3. Parking and swift public transportation are key. Currently our transportation network is less than ideal for uphillers, but the potential is there. Like it or not, automobiles are still the best way to access a quick uphill workout unless you live near the base of a resort. Instead of “disincentives” that just make it harder and more expensive to drive, we’d rather see a positive effort to improve public transport. (And the realization that cars are here to stay for the foreseeable future.)
4. While lip service to creating a “center of uphilling” is all well and good, we need buy-in from the Aspen Skiing Company. As they’ve done in Crested Butte, the resorts must somehow monetize uphilling. In my view the ideal is to consider uphillers as restaurant business and leave it at that. But an inexpensive “uphilling” ticket or season pass is not a far fetched idea (though charging money seems like a cop out compared to keeping it free and counting on the eateries getting business).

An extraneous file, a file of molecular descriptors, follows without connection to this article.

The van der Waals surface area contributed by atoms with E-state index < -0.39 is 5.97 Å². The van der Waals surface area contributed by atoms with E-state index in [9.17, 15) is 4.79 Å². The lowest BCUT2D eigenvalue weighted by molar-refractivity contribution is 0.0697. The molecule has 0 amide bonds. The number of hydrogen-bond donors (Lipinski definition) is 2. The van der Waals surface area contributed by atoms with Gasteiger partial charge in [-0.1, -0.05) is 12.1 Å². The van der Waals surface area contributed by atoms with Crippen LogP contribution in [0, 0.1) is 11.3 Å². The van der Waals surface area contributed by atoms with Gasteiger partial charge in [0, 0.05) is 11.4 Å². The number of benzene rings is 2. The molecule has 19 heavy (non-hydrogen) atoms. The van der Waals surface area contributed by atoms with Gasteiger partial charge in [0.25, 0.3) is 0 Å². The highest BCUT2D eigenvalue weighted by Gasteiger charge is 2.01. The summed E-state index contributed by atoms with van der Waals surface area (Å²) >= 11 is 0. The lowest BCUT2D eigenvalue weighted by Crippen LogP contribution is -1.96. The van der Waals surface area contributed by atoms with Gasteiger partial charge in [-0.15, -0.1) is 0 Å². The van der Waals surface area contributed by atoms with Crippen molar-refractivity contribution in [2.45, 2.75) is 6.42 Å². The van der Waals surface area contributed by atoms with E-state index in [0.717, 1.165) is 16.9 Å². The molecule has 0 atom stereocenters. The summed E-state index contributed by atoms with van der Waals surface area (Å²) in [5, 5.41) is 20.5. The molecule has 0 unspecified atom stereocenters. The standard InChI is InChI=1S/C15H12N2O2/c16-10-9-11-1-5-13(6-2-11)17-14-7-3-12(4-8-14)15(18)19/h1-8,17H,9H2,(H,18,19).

5. Mayor Steve and his cohorts need to acknowledge that the worldwide centers for uphill skiing exist in Europe. If Steve has not done so already, he should spend a few weeks traveling and uphilling the Alps. I’d suggest two destinations: Bormio Italy, contact Ski Trab, and the Innsbruck/Kitzbuhel area of the Tirol where he can check out a massive uphilling scene that draws on the large population of the Inn Valley. February would be a good month for the visit. Usually it’s cold enough to keep the resort uphilling routes intact, but enough snow by then for the classic ski tours in the Tirol. I’ll be happy to hire on as a travel consultant.
To learn more about ski mountaineering racing in the U.S., check out the United States Ski Mountaineering Association website.
(*My recollection is Vail co-founder Bob Parker said this when I met him at a 10th Mountain Division reunion many years ago, but it could have been one of his fellow vets.)
Audi Power of Four hero shots:
WildSnow.com publisher emeritus and founder Lou (Louis Dawson) has a 50+ years career in climbing, backcountry skiing and ski mountaineering. He was the first person in history to ski down all 54 Colorado 14,000-foot peaks, has authored numerous books about about backcountry skiing, and has skied from the summit of Denali in Alaska, North America’s highest mountain.